A design-build agreement between an owner and design-builder represents the contractual relationship between the parties of the construction project. The design-builder must first assess the risks and responsibilities outlined under the agreement and determine how to manage potential exposure. Typically, a design-builder will assume certain risks, insure others and transfer some risk to their selected design professionals and trade subcontractors.
Design-builders face both professional and non-professional exposures. Non-professional risks can result from direct damage of property, supplies and materials on the contractor’s project premises or occurring for a period after substantial completion, as well as bodily injury related to the project. Non-professional liability also can arise from payment and performance guarantees related to contractual obligations of project completion within a defined schedule, according to performance specifications. Professional liability exposures surround the design services specified within the design-build agreement with the owner and, subsequently, subcontracted to design professionals. The design-builder is responsible for the safety of all employees and third parties on the project site. On-site accidents may trigger workers compensation claims as well as OSHA fines and penalties. Potential risks vary and can often be quite onerous. The design-builder concerns include geotechnical exposure, site conditions, environmental liabilities and design defects.
The contractor or design-builder should carry its own contractor’s professional liability insurance coverage for the professional services to be delivered under the contract with the owner. The contractor’s professional liability policy operates similar to the designer’s professional liability policy. Coverage can encompass the contractor's exposure of the design-builder’s operations and any design professional’s services performed directly by the design-builder.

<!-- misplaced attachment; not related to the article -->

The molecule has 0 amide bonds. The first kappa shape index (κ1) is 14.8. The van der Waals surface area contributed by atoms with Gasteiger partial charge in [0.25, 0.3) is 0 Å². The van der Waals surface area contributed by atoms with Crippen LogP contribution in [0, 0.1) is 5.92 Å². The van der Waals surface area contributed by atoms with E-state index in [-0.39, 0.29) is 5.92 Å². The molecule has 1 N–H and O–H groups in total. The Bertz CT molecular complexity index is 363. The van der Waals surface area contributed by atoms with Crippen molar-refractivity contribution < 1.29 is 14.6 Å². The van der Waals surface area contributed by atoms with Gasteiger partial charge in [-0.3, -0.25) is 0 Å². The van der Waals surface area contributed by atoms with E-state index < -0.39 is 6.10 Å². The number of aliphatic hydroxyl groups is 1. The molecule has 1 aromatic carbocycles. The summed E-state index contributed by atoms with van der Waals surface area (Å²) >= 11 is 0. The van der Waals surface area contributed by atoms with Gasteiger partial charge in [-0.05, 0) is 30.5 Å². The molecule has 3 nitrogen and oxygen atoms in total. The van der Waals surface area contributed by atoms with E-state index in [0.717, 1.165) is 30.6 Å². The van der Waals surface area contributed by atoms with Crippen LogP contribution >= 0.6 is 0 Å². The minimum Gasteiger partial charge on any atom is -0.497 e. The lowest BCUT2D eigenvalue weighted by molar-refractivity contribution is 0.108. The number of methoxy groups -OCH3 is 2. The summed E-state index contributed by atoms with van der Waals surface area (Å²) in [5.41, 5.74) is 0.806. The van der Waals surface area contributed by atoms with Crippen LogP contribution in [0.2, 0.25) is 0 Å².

Professional liability insurance coverage options can be an annual practice policy or a project-specific program. Professional liability annual practice policies are issued by the insurance company to protect against all potential risks in the performance of professional services up to pre-determined policy limits on an annual basis. Project-specific coverage is underwritten in policy form for a specific project for the construction phase, plus an agreed-upon, extended reporting period.
Design-build agreements are increasingly becoming a preferred delivery method within the construction sector. Project complexities suggest that design-builders and design professionals allocate the underlying risks to the party most suited to manage the potential risk exposure. The entire design-build project team should be directly engaged to seek appropriate insurance solutions to protect their respective party’s professional liability exposures. A dedicated risk management program can result in mitigation of conflict risks and reduce exposure to costly, tenuous project litigation.
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